Shame and chronic pain can often coexist. Many people with chronic pain experience higher levels of shame than in the general population (Boring et al., 2021). Part of the reason this happens is because chronic pain, especially if the cause isn’t quite yet known, is often invalidated – by family, friends, and healthcare professionals (especially medical doctors). When our pain is constantly invalidated by others, we are more likely to question the severity of our pain, hide our pain, and disregard our pain and other feelings. The more we do this, the more internalized shame develops. There are several problems with this:

  • shame can lead to depression – there is a huge correlation between depression and chronic pain as they can amplify each other. If shame leads to depression then…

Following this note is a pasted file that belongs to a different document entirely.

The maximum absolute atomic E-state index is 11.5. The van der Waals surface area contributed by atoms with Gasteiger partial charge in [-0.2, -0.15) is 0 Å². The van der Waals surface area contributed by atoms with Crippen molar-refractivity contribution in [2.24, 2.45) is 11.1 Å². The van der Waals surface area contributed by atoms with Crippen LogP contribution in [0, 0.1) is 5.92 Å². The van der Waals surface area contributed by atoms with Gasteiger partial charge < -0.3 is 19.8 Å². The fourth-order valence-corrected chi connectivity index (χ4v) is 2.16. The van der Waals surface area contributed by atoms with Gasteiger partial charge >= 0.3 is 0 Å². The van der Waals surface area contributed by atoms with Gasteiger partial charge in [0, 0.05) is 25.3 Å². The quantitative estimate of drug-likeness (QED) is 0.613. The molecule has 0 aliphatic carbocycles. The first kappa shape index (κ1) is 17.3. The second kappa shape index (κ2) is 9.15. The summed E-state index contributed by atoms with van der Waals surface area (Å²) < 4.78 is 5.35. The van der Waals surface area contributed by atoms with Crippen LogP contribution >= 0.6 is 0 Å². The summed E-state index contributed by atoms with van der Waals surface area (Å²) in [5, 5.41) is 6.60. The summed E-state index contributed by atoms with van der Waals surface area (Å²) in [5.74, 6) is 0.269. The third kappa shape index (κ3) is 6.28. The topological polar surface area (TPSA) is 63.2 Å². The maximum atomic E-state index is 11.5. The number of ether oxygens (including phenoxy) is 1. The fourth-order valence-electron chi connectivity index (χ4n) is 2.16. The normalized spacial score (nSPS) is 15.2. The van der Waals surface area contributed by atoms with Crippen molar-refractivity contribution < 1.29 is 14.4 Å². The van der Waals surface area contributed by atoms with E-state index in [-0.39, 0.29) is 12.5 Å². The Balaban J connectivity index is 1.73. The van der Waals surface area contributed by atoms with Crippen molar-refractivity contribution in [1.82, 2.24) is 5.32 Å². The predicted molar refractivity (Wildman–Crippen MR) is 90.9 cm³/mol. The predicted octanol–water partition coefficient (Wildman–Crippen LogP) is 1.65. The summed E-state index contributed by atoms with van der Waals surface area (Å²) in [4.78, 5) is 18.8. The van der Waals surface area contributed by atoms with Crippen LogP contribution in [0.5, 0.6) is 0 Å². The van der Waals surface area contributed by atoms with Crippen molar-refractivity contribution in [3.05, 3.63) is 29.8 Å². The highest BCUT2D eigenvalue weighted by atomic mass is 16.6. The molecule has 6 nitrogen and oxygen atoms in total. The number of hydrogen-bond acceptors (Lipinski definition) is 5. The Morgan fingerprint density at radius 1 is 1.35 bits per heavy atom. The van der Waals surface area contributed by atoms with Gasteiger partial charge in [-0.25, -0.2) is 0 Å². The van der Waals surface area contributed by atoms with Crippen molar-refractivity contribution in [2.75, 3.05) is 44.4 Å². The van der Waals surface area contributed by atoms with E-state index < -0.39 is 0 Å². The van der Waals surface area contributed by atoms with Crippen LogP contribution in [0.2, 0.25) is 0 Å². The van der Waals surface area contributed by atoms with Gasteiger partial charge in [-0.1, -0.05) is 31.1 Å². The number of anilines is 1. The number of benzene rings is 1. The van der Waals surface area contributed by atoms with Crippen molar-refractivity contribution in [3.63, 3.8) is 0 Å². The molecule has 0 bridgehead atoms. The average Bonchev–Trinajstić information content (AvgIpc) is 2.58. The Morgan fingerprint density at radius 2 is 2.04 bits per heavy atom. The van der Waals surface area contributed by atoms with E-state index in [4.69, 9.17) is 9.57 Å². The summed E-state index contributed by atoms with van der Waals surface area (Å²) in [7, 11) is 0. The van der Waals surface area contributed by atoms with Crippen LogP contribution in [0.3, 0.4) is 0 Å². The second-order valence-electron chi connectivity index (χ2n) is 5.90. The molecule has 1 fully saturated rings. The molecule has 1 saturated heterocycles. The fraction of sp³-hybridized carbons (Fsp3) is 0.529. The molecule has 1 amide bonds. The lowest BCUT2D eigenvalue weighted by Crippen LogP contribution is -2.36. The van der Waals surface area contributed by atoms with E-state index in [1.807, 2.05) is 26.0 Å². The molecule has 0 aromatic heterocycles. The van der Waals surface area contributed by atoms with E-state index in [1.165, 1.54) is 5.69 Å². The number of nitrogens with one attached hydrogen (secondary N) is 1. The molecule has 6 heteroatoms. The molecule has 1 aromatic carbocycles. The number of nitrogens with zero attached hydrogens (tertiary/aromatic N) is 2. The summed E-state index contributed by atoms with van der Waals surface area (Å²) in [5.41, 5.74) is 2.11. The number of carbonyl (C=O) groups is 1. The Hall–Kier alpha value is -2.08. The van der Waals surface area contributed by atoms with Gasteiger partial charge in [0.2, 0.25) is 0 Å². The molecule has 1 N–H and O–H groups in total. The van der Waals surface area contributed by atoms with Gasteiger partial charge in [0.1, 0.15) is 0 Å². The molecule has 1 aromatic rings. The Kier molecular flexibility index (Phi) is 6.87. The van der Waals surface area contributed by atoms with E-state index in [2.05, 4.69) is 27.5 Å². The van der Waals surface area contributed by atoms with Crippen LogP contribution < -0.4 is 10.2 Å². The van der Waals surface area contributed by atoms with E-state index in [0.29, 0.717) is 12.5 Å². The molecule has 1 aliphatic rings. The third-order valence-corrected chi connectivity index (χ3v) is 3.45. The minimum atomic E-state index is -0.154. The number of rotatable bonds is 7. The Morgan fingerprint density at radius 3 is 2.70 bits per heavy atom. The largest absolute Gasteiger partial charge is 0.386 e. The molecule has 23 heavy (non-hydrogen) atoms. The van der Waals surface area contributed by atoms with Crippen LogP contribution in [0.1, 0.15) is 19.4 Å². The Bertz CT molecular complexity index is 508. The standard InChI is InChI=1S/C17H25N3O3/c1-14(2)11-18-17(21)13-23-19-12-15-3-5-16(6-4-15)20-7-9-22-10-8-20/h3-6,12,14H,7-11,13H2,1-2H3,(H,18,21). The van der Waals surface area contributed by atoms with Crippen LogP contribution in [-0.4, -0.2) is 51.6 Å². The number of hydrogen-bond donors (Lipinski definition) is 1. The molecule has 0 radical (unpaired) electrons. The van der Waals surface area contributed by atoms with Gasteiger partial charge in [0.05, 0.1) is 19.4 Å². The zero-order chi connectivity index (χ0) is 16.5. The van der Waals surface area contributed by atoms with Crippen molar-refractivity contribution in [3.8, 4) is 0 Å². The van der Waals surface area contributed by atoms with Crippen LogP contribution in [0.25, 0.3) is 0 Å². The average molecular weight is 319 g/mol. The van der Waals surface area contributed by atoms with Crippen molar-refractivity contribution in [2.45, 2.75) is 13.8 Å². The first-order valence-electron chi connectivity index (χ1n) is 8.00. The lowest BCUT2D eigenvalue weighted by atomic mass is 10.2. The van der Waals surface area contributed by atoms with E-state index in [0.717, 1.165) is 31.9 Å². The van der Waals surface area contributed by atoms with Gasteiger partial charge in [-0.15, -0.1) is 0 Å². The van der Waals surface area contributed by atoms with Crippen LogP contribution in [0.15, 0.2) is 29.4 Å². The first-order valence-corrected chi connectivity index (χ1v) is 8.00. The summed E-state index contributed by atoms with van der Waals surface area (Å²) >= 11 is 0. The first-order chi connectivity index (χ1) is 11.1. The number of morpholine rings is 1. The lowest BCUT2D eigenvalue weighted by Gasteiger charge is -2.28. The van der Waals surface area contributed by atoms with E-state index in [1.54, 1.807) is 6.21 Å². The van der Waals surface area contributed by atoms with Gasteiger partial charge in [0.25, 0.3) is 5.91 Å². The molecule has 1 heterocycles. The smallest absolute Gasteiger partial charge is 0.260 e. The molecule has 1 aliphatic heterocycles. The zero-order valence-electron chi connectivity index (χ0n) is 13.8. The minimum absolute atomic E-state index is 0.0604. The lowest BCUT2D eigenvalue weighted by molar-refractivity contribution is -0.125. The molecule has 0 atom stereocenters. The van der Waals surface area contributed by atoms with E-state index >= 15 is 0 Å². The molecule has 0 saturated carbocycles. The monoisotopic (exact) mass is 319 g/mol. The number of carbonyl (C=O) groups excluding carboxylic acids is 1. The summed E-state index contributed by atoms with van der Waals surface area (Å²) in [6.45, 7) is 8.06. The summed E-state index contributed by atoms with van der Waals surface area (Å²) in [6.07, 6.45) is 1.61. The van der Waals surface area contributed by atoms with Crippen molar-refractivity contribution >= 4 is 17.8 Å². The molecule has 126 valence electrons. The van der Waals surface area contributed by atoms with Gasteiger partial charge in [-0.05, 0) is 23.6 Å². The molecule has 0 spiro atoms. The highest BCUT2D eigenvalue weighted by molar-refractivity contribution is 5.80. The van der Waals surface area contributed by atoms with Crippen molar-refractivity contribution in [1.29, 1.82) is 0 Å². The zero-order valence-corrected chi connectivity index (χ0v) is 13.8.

• pain not only increases but can also stick around longer – yes chronic pain means it’s sticking around, but to what intensity, to what end? and does it have to be that bad all the time?
  • it can also change our beliefs about ourselves – this can lead to increased substance use and other behavioural problems that just increase shame and pain
  • shame also causes stress, and we know from research by people like Gabor Mate and Bessel van der Kolk, this can cause physical symptoms such as chronic pain, as well as a myriad of other illnesses